Managing a Farm During a Pandemic
By Beth Burrell
Maura Rapkin and Nick Sirio, featured Food Bank blog authors, are interns on the Food Bank Farm project this summer. Nick is entering his second year as a Master of Food Studies student at Chatham while Maura graduated from the program in 2019.
Managing a farm under normal circumstances is hard work, but adding the complications of social distancing, mask requirements and the need for handwashing in a field with no running water to a hot, dry summer and this season has become especially challenging.
The Food Bank Farm plot at Chatham is a 1-acre plot at the university’s Eden Hall Campus in Gibsonia, about half an hour north of Pittsburgh. The farm is dedicated to growing organic produce for Greater Pittsburgh Community Food Bank’s (the Food Bank) Green Grocer Mobile Market. The Food Bank partnered with Chatham because of shared values around the impact of food on well-being. It is run by the Food Bank, Chatham students, Chatham staff and volunteers.
The concept behind this farm is to provide wonderfully fresh, pure, organic produce to Pittsburgh food desert communities – communities that lack easy access to traditional grocery stores and instead rely on other types of stores that usually carry a variety of shelf-stable foods but rarely offer fresh choices.
Work at the Food Bank Farm relies heavily on volunteers. A few volunteers gather weekly in the parking lot after having their temperatures checked and make small talk at a distance behind their masks until the group walks through the forest path to a large plot of farmland where we will be working for the day.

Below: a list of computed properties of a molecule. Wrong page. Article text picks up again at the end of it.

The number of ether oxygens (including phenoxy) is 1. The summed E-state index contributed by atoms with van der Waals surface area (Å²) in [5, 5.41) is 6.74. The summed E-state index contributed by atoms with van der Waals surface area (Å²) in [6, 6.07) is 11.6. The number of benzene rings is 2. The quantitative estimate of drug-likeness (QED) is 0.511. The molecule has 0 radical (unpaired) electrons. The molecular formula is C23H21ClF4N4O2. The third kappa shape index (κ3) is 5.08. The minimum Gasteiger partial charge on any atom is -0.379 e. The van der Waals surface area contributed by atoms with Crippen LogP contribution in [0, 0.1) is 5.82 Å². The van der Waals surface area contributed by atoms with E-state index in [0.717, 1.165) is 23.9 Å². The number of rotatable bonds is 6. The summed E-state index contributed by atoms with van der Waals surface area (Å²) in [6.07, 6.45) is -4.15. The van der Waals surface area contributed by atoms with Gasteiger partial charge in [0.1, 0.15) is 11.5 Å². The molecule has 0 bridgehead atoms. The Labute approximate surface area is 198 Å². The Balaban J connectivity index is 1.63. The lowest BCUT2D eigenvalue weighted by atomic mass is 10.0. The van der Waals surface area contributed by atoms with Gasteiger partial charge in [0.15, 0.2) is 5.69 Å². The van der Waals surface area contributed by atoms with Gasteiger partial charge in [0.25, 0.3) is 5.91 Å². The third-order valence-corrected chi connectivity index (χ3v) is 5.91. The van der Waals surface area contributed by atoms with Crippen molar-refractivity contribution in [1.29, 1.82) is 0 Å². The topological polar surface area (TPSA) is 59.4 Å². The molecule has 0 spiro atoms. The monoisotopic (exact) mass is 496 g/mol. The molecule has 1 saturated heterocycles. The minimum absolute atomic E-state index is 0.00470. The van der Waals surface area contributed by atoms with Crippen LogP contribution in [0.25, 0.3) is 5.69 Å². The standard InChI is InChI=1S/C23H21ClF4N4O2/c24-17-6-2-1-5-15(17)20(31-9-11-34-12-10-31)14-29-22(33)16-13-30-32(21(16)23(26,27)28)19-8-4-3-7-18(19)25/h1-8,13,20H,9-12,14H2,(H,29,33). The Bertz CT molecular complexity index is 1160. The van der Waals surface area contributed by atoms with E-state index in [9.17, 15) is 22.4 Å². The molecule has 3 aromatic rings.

Volunteers of all ages have come out to join us this summer: parents and their kids, high schoolers and college students, all the way through retirees. Most of the work this summer wouldn’t have been possible without them as they’ve helped us at every stage. They put plants in the ground. They keep the beds clear of weeds and train the plants that grow along supports and trellises, and when harvest time comes, they help us gather all there is to reap.
This season the Food Bank Farm is growing beans, squash, collard greens, okra, peppers, melons, herbs and more. The successes we’ve had this season did not come easy. Many crops that were started late due to the pandemic this spring perished in the heat. Some didn’t even make it 24-hours after being put in the ground because of the lack of easy access to water. Thankfully, Chatham is building a new greenhouse and wind turbine in the field that will capture rainwater and allow it to be pumped onto the Food Bank plot.
This fall, the project we’re most excited about will get off of—or rather, into—the ground. We’ll be establishing a beautiful orchard. Between now and then, we’ll be focusing on preparing the site for those trees.
On the other side of Pittsburgh the Green Grocer mobile market pulls into a library parking lot, opens its side doors, puts up the plexi-glass divider and waits for customers to arrive. They’re packing a truck full of fresh produce including produce from the Food Bank Farm.
Customers of the Green Grocer are happy to hear that the produce is coming from somewhere close. When the Chatham crew is on the truck, they love to meet the customers purchasing their produce.
The partnership and program is still young. So many people are involved in making the farm plot work; it is truly a cooperative effort. The ability to create new systems of sharing local produce all around the city is gratifying and meaningful work. We’ve felt so lucky to work on the early stages of this project, and are looking forward to seeing it succeed as these trees grow big and strong over the decades to come.